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Ruffin McNeill: A Little Perspective

So I started thinking a little bit more about Coach McNeill and his step up to the defensive coordinator position for our Red Raiders. I couldn't help but think that someone needed to do a bit of research on Coach McNeill and his prior coaching success or failures along the way.

I think it's only fair to take a look at the times where McNeill is actually the defensive coordinator rather than as a position coach. Also keep in mind that it's a tad bit difficult to find statistics on these sorts of things, I think the internets is still catching up.

McNeill started at defensive coordinator for Appalachian State in 1993 and remained the defensive coordinator until 1996. During that span, Appalachian State improved at McNeill's guidance, whether that be by record or by points against:

Year Record Pts For Pts For Avg Pts Against Pts Against Avg
1993 4-7 207 18.81 252 22.90
1994 9-4 363 27.92 209 16.07
1995 12-1 375 28.84 251 19.30
1996 7-4 223 20.27 196 17.81

That's not a bad streak by any account. In fact, these numbers propelled McNeill to the professional ranks where he for the Miami Dolphins in 1996, but returned to the college ranks in 1997 and 1998. This is where it gets a little ugly and I started to get a little worried:

Year Record Pts For Pts For Avg Pts Against Pts Against Avg
1997 3-8 281 25.54 332 30.18
1998 0-11 156 14.18 389 35.36

There is good news here, or at least a silver lining. UNLV is absolutely horrible, and they have been horrible for years. The two years prior to McNeill's arrival, UNLV was a combined 3-20. After the 1998 year UNLV fired then head coach Jeff Horton and hired former USC coach John Robinson who was able to lead the team to a winning record in 2000 (8-5), but the rest has been fairly dismal. The 389 points given up in 1998 are absurd, but given that the offense was absolutely horrible and the thought that the defense was out on the field for a good part of the game, then these numbers make sense. Quite simply, McNeill probably shouldn't be blamed entirely for those horrible years at UNLV and I would think a majority of the blame should be placed squarely at the feet of then head coach Jeff Horton, 13-44 while at UNLV. McNeill never had an opportunity to have his players play for him and if McNeill actually did have a say in recruiting those players in 1997 and in 1998 then Robinson might owe some of his success to the players that McNeill targeted back in 1997 and 1998.

McNeill did some position coach work after the UNLV experience, and was eventually hired at Texas Tech.

I still don't know what we might be able to predict from McNeill's past performance. Once McNeill left Appalachian State, under coach Jerry Moore, the defensive success continued, but that's not to say that this wasn't because of the players that McNeill brought in and the schemes that he implemented or to say that McNeill didn't have something to do with the future success Appalachian State.

I know that McNeill's and Setencich's numbers have been passed around this year, but for arguments sake and because they may be the most relevant statistics, let's take a look (for complete disclosure, I've also included the offensive numbers, because they can partly tell the story):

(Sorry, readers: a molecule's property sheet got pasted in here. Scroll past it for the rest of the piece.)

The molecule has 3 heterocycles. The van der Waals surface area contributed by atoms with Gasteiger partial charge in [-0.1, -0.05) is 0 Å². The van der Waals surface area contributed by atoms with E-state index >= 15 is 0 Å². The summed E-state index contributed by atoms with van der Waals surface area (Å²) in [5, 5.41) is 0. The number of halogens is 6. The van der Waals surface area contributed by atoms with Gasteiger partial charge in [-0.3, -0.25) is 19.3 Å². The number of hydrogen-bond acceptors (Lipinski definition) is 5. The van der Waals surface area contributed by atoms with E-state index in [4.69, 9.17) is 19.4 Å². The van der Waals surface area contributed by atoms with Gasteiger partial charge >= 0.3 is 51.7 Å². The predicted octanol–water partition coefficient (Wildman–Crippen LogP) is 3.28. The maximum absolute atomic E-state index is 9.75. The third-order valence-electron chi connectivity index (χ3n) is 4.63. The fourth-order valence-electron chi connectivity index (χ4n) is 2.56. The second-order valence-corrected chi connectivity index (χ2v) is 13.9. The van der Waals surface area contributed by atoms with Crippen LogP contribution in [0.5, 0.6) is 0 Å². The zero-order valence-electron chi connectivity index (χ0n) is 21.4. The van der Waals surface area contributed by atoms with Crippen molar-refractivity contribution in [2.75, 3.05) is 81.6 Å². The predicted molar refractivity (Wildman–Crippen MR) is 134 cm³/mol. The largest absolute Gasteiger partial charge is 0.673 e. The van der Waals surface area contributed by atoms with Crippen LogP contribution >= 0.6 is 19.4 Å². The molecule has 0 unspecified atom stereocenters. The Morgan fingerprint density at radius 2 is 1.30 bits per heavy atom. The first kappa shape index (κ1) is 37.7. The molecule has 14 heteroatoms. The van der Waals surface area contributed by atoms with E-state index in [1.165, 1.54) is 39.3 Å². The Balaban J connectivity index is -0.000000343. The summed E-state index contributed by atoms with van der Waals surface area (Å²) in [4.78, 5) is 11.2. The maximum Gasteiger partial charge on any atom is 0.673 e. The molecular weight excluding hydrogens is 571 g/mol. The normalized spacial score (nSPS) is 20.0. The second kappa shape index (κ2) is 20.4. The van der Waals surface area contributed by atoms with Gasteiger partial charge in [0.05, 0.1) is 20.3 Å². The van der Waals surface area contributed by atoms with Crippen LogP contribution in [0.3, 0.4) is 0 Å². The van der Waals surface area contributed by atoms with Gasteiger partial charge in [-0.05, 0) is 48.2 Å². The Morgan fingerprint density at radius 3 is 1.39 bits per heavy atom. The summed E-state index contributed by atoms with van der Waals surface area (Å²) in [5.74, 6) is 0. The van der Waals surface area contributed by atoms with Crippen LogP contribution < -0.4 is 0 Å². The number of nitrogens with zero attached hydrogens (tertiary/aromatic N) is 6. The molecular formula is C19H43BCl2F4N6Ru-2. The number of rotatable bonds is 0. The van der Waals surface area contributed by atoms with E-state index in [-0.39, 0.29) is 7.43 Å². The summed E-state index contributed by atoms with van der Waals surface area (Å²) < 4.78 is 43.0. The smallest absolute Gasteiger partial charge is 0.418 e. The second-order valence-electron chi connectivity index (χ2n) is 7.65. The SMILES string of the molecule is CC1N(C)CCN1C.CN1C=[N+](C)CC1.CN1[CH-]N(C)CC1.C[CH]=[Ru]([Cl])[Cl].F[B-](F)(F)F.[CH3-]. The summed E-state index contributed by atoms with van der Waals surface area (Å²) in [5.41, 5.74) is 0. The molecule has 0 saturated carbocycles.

Games Offensive Passing Offensive Rushing Offensive Scoring Defensive Passing Defensive Rushing Defensive Scoring Offensive TOP Defensive TOP
Setencich 4 521.00 85.00 49.50 206.50 199.00 28.25 0:29:21 0:30:39
McNeill 9 447.78 47.89 38.89 191.33 156.22 23.11 0:27:32 0:32:09
Difference - 73.22 37.11 10.61 15.17 42.78 5.14 - -

First things first, the offense was not as productive under McNeill as it was under Setencich, much of that because Setenecich had the luxury of a non-conference schedule, sans the OSU game, while McNeill had a conference schedule, sans Northwestern State. Thus, with a higher scoring offense behind him and the same personnel, McNeill's defense still gave up fewer passing yards, fewer defensive rushing yards and 5 fewer points. The other interesting item to note is that the defense was on the field more with McNeill in charge, and he still was able to lower those numbers.

The thing that gets me about all of this talk on McNeill v. Setencich is that McNeill did this with the same players, in the heart of the conference schedule, and still the defense perform significantly better. There's probably a couple of things afoot here. First, the biggest part is that McNeill supposedly simplified the defense and I think that's a huge part of the success. Just let them play. Second, McNeill changed up the lineup quite a bit, not leaning on veterans, but instead going with ability (i.e. linebacker). I'll take ability over experience 9 times out of 10. Third, McNeill's upbeat personality had to have an effect on how these players played. I know that this is the least tangible explanation for the improvement, but perhaps it was the most important.

If nothing else, we have probably learned that McNeill made a bad career decision going to a failing program in UNLV, a decision that we might all be prone to make. The opportunity to move up and the opportunity to turn around a program. Still, I don't know that you could put too much stock in those numbers at UNLV. Of course a much bigger question is concerning football coaches is if past performance, like McNeill's at Appalachian State and UNLV, a barometer of future success, or is it the numbers from last year that should get Texas Tech fans excited?

Thoughts and comments appreciated.